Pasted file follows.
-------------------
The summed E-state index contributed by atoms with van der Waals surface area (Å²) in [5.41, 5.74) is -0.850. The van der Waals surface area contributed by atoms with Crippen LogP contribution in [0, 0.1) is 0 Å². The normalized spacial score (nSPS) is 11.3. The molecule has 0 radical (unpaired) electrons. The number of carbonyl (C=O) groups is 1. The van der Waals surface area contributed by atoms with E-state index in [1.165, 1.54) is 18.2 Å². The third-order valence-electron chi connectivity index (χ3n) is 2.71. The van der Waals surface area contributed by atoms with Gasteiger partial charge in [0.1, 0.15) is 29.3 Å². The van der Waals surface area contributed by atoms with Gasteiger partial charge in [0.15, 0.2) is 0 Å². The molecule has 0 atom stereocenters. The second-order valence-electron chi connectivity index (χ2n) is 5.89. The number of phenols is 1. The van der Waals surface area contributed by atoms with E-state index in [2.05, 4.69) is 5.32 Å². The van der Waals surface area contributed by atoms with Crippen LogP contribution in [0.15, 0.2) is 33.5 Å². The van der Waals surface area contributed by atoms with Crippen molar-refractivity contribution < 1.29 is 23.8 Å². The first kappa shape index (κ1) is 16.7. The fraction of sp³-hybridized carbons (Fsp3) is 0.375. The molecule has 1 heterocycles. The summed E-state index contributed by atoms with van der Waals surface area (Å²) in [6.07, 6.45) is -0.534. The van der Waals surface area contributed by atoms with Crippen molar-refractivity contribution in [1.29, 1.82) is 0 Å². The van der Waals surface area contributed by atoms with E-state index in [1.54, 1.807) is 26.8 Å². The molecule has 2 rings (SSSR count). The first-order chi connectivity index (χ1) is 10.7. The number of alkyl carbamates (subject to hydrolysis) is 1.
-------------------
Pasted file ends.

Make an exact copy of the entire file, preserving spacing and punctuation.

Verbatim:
The summed E-state index contributed by atoms with van der Waals surface area (Å²) in [5.41, 5.74) is -0.850. The van der Waals surface area contributed by atoms with Crippen LogP contribution in [0, 0.1) is 0 Å². The normalized spacial score (nSPS) is 11.3. The molecule has 0 radical (unpaired) electrons. The number of carbonyl (C=O) groups is 1. The van der Waals surface area contributed by atoms with E-state index in [1.165, 1.54) is 18.2 Å². The third-order valence-electron chi connectivity index (χ3n) is 2.71. The van der Waals surface area contributed by atoms with Gasteiger partial charge in [0.1, 0.15) is 29.3 Å². The van der Waals surface area contributed by atoms with Gasteiger partial charge in [0.15, 0.2) is 0 Å². The molecule has 0 atom stereocenters. The second-order valence-electron chi connectivity index (χ2n) is 5.89. The number of phenols is 1. The van der Waals surface area contributed by atoms with E-state index in [2.05, 4.69) is 5.32 Å². The van der Waals surface area contributed by atoms with Crippen LogP contribution in [0.15, 0.2) is 33.5 Å². The van der Waals surface area contributed by atoms with Crippen molar-refractivity contribution < 1.29 is 23.8 Å². The first kappa shape index (κ1) is 16.7. The fraction of sp³-hybridized carbons (Fsp3) is 0.375. The molecule has 1 heterocycles. The summed E-state index contributed by atoms with van der Waals surface area (Å²) in [6.07, 6.45) is -0.534. The van der Waals surface area contributed by atoms with Crippen molar-refractivity contribution in [1.29, 1.82) is 0 Å². The van der Waals surface area contributed by atoms with E-state index in [1.54, 1.807) is 26.8 Å². The molecule has 2 rings (SSSR count). The first-order chi connectivity index (χ1) is 10.7. The number of alkyl carbamates (subject to hydrolysis) is 1.